The journals of Celia Fiennes

celia pic

I came across Celia Fiennes about 20 years ago on a visit to Broughton Castle near Banbury.

She was an amazingly independent and curious woman who travelled around England from around 1682 to 1712 in a series of ´tours´. Her published journals are a fascinating read if, like me, you love real observational history.

Celia was born into an old and dispersed aristocratic family that included Viscounts and Barons. They were fortunate to have castles and homes throughout the country that partly mapped out the journeys. Her descendants still live in Broughton Castle.

The journals are descriptive and observational but not strictly diaries; there’s very little personal information and views. Even though she and her relatives where part of one of the most fascinating periods in English history.

It’s the descriptions of estates, towns and cities from 300 years ago that make this so absorbing.  She is interested in the architecture (she liked neatness), occupations, folklore and particularly local minerals, as its seems she had some investments in mines.  The waters (Spas) were fashionable at the time and these were a focus of many visits. She experienced the ´waters and rituals´ at Bath, something I experienced myself just a few weeks ago! In 1697 she travels through Warwick, a town I know well and describes the aftermath of a great fire that destroyed the church and much of the town. The ‘old buildings´ that I have walked past many times must have just been built or being built, like a modern day re-development.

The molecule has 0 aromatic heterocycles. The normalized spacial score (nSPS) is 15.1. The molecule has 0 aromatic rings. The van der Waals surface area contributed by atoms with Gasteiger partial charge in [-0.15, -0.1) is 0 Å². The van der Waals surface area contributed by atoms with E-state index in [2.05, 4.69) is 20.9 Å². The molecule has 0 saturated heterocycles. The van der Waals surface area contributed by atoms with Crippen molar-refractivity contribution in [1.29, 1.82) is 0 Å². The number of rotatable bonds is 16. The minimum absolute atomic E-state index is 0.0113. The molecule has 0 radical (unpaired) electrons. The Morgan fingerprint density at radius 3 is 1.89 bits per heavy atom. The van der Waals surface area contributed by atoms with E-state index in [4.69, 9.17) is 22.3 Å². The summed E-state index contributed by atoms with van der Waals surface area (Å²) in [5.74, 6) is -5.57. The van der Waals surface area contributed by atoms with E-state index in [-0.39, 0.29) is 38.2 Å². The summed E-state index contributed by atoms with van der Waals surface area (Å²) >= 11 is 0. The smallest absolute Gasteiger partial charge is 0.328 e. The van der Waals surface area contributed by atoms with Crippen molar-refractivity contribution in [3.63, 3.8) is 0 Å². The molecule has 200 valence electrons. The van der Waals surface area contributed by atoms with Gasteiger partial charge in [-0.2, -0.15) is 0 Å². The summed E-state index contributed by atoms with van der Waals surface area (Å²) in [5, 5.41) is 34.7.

I have been to many of the same towns and houses and can imagine Celia riding through, side saddle curiously taking in the same details as I do.

It seems she kept notes of her travels and at some later stage edited them into journals. There are lots of spelling errors and the occasional mix up of places and people which add to the authenticity.

Thank you to my friend and publisher Richard Webb (a distant relative of Celia) who kindly gave me a new ‘illustrated journeys of Celia Fiennes’ edited by Christopher Morris and inspired me to re-read the journals.

 

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